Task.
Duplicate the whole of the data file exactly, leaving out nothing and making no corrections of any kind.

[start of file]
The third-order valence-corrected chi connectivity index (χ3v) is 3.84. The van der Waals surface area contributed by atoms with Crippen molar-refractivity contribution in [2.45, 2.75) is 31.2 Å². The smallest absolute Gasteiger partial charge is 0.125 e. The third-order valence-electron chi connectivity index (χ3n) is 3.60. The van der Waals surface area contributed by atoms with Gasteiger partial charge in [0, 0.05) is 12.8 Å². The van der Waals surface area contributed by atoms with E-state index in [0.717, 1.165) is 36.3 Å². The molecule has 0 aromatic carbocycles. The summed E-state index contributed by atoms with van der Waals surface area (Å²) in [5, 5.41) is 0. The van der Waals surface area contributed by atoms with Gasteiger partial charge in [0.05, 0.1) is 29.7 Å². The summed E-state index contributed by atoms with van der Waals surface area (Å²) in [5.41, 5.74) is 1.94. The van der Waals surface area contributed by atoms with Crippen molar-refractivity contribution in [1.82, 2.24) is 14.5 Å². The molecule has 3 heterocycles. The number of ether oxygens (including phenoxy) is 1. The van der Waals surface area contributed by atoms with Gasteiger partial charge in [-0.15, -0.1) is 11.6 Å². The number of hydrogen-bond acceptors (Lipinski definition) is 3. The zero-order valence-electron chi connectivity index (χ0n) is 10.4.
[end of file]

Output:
The third-order valence-corrected chi connectivity index (χ3v) is 3.84. The van der Waals surface area contributed by atoms with Crippen molar-refractivity contribution in [2.45, 2.75) is 31.2 Å². The smallest absolute Gasteiger partial charge is 0.125 e. The third-order valence-electron chi connectivity index (χ3n) is 3.60. The van der Waals surface area contributed by atoms with Gasteiger partial charge in [0, 0.05) is 12.8 Å². The van der Waals surface area contributed by atoms with E-state index in [0.717, 1.165) is 36.3 Å². The molecule has 0 aromatic carbocycles. The summed E-state index contributed by atoms with van der Waals surface area (Å²) in [5, 5.41) is 0. The van der Waals surface area contributed by atoms with Gasteiger partial charge in [0.05, 0.1) is 29.7 Å². The summed E-state index contributed by atoms with van der Waals surface area (Å²) in [5.41, 5.74) is 1.94. The van der Waals surface area contributed by atoms with Crippen molar-refractivity contribution in [1.82, 2.24) is 14.5 Å². The molecule has 3 heterocycles. The number of ether oxygens (including phenoxy) is 1. The van der Waals surface area contributed by atoms with Gasteiger partial charge in [-0.15, -0.1) is 11.6 Å². The number of hydrogen-bond acceptors (Lipinski definition) is 3. The zero-order valence-electron chi connectivity index (χ0n) is 10.4.